(Matlab) S-function - delayed output
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回答済み: Stijn Helsen 2021 年 8 月 19 日
I wonder if it's normal that (in my opinion) using a "pure discrete S-function" (Matlab - Level 2) with variable sample times, the outputs are calculated before the update, so that the outputs are only visible the next sample.
An example is the following:
I wanted to make my own pwm output function, with the PWM signal as an output, and period and "high time" as inputs. I have no problems making it. But it doesn't do exactly what I want to do. I'm sampling only at the toggling points (which I find logical). And trying to get what I want to do I see 2 options:
- In the Update-function, the output is toggled in a discrete state, and this state is used in the Output function.
- I move the toggling to the Output function (also meaning that I don't need a state, since the output-value can be used to toggle.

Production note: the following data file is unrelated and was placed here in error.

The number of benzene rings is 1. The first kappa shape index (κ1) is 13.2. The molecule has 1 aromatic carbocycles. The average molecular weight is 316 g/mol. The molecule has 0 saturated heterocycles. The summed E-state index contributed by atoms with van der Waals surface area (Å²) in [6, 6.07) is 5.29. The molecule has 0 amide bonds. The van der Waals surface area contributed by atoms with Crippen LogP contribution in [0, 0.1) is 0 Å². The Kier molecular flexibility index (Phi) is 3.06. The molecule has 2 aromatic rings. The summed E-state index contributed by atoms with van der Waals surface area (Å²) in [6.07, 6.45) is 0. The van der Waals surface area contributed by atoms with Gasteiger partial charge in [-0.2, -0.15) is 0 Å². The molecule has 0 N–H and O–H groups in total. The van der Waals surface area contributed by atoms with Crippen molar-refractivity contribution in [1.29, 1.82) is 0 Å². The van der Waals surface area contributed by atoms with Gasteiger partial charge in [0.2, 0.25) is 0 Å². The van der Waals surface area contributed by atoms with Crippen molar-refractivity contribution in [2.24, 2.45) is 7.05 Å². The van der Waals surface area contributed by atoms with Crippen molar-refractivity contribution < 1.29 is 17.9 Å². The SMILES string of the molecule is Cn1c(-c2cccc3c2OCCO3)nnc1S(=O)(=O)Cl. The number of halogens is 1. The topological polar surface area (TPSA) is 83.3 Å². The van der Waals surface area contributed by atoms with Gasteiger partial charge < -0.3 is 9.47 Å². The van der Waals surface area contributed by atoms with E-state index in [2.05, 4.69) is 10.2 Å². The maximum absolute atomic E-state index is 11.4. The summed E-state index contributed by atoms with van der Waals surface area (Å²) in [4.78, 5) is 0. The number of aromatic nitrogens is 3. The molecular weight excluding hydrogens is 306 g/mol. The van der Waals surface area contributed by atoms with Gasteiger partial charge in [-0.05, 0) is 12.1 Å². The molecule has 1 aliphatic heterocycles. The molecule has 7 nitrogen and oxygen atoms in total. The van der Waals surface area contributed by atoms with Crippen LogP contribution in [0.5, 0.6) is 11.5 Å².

Both don't do what I want:
- In the first case, the output is only changed in the next sample.This works, except that there is a delay in using the inputs (although DirectFeedTrhough is true), and is seems unlogical that the state is different from the output.
- In the second case, it works in soms sense better, except that the output changes effectively the next sample, and when this next sample is taken depends on the rest of the model. As an example: if "Outputs" is called at t=0, and the OutputPort value is changed (I know that this could be solved by adding extra sample points, but this doesn't "feel right".) One of the consequences is that the effective frequency and duty cycle (as used by the rest of the system) depends on the sampling of that "rest of the system".
My question is:
Is it possible to have a change in a discrete state value direct influence to the output?
(I can send code, but the code that I currently have is more than what I explain here.)
回答 (3 件)
To generate a PWM signal you need to sample much faster than only the switching frequency. You need the higher sample time to be able to toggle the rising and falling edge of the PWM pulses at the duty ratio you want.
Imaging you have a switching frequency of 4kHz. When you have a sample time of 400kHz, the solver can only apply the duty cycle you want with an accuracy of 1%. Since the sample time is 100 times smaller than the switching frequency, you have 100 possibilities within one period to switch.
Typically you will want even higher sample times because you need more accuracy than 1% in a PWM period.
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